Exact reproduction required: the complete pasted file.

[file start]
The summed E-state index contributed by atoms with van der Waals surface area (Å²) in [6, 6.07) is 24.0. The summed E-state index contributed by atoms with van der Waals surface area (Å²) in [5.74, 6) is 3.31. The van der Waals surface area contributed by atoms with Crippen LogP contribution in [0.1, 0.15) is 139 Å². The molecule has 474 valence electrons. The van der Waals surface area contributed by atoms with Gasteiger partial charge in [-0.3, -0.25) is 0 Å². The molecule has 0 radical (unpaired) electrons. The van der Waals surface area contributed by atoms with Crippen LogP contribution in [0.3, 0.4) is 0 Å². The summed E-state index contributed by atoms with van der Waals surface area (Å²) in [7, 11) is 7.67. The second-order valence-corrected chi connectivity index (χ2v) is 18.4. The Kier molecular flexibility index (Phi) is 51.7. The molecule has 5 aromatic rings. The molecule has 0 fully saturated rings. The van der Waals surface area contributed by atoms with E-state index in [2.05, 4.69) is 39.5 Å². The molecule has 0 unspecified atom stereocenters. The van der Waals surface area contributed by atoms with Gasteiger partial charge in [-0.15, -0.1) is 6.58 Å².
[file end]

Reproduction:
The summed E-state index contributed by atoms with van der Waals surface area (Å²) in [6, 6.07) is 24.0. The summed E-state index contributed by atoms with van der Waals surface area (Å²) in [5.74, 6) is 3.31. The van der Waals surface area contributed by atoms with Crippen LogP contribution in [0.1, 0.15) is 139 Å². The molecule has 474 valence electrons. The van der Waals surface area contributed by atoms with Gasteiger partial charge in [-0.3, -0.25) is 0 Å². The molecule has 0 radical (unpaired) electrons. The van der Waals surface area contributed by atoms with Crippen LogP contribution in [0.3, 0.4) is 0 Å². The summed E-state index contributed by atoms with van der Waals surface area (Å²) in [7, 11) is 7.67. The second-order valence-corrected chi connectivity index (χ2v) is 18.4. The Kier molecular flexibility index (Phi) is 51.7. The molecule has 5 aromatic rings. The molecule has 0 fully saturated rings. The van der Waals surface area contributed by atoms with E-state index in [2.05, 4.69) is 39.5 Å². The molecule has 0 unspecified atom stereocenters. The van der Waals surface area contributed by atoms with Gasteiger partial charge in [-0.15, -0.1) is 6.58 Å².